Tuesday, 3 February 2015

Police upload data to facial recognition database

From the BBC:

"Police forces in England and Wales have uploaded up to 18 million "mugshots" to a facial recognition database - despite a court ruling it could be unlawful."

"They include photos of people never charged, or others cleared of an offence, and were uploaded without Home Office approval, Newsnight has learned..."

"The database complies with the Data Protection Act, police insisted." [Where have we heard that one before ?]

From 21st Century Wire:

"Far from tracking criminals, the new system may eventually be used to track and monitor individuals who hold what authorities consider to be "anti-government views". This could range from anyone engaged in a lawsuit against the police or government, to anti-fracking activists, anti-big pharma, anti-GMO, anti-vaccine, parents who home-school their children, or even journalists who hold opinions that differ from the government’s official party line."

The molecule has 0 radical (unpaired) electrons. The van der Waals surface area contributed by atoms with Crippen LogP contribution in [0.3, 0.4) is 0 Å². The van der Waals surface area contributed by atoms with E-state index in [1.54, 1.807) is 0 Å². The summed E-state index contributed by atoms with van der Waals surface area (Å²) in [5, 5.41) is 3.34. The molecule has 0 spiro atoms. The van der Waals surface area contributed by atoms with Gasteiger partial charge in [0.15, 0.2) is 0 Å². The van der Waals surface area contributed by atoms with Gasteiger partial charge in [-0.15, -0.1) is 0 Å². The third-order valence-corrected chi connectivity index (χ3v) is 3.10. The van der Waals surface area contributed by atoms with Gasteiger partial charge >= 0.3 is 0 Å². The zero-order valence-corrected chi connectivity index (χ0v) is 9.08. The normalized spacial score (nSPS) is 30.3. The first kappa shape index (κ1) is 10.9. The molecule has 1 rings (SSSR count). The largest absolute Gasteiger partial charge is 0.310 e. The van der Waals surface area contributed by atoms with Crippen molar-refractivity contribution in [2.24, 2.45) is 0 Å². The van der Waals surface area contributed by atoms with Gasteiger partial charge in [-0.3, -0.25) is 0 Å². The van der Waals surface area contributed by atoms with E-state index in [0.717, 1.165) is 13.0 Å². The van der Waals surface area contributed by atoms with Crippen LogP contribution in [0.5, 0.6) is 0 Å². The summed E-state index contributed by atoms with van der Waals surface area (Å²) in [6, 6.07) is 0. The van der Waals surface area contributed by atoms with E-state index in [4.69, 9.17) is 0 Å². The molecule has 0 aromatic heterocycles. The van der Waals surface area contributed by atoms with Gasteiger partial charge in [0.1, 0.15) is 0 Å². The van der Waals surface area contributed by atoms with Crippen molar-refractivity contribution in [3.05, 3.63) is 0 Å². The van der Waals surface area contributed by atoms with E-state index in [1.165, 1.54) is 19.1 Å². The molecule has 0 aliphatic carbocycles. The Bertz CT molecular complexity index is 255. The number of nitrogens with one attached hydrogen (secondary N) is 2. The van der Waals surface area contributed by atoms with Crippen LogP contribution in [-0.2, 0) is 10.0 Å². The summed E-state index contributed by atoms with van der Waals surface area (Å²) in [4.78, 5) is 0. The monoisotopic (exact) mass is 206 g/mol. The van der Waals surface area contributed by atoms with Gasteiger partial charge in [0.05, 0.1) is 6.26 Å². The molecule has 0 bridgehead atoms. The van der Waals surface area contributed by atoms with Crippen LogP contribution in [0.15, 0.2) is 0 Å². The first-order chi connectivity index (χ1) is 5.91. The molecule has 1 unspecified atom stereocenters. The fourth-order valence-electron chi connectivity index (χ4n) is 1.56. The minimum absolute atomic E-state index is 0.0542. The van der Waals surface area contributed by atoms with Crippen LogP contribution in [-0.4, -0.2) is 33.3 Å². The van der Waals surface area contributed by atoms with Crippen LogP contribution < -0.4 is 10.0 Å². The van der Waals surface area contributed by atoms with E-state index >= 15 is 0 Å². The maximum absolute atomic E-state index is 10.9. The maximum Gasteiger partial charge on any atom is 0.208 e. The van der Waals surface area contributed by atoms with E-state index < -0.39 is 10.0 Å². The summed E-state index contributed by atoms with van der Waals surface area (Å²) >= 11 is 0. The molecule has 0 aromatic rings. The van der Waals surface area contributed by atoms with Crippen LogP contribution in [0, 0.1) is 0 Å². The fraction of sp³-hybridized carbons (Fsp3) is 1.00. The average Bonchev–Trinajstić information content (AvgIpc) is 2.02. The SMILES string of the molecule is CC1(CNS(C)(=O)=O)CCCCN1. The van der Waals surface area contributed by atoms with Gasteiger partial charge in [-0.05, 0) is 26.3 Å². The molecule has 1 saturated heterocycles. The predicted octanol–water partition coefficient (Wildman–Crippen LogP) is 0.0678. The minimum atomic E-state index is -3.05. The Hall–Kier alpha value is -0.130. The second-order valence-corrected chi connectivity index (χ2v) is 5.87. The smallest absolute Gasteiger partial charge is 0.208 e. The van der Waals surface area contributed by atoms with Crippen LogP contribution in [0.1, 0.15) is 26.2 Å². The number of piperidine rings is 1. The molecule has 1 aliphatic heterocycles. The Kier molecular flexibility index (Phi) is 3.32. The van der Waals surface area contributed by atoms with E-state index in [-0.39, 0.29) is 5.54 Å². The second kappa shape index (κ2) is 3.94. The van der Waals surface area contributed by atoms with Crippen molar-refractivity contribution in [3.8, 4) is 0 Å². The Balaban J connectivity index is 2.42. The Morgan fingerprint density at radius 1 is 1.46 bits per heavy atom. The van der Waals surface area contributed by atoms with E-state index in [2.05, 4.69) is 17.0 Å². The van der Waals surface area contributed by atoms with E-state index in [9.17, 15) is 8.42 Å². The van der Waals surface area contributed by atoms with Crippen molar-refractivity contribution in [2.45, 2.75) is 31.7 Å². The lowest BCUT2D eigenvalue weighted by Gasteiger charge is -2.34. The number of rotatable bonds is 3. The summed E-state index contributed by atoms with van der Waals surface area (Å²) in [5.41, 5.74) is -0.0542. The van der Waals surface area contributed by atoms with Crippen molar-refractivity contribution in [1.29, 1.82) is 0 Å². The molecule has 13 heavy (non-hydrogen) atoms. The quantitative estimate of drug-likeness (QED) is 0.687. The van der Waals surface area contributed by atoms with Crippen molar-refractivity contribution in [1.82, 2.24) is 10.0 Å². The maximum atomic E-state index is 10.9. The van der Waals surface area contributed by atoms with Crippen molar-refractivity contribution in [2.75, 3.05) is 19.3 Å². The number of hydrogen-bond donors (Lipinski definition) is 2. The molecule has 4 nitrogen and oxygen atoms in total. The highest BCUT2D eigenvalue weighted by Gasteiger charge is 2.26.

"Common sense and history dictates that once a system such as this is in place – no matter how many assurances central government Mandarins might give to symposium panels and media – there is absolutely nothing that can really prevent a centralized police apparatus from both over-using and misusing these power
Big Data capabilities. It’s inevitable, and British police have said as much, with UK Chief Constable Mike Barton, of the Association of Chief Police Officers, boasting, "Everybody is very keen that the police enter the cyber world."

From Big Brother Watch:
"A survey conducted by the  NASUWT teaching union, has highlighted that teachers are being subjected to "permanent surveillance" through the use of CCTV cameras in the classroom."

"What is clear is that the surveillance experiment of the past twenty years has failed to reduce crime or improve public safety. Yet, schoolchildren and teachers across the country are now expected to accept surveillance for the formative years of their education and in the workplace."

The Class of 1984, sheds light for the first time on the extent of surveillance within schools, highlighting that there are more than 100,000 CCTV cameras in secondary schools and academies across England, Wales and Scotland." [What is to happen to the data ?]  

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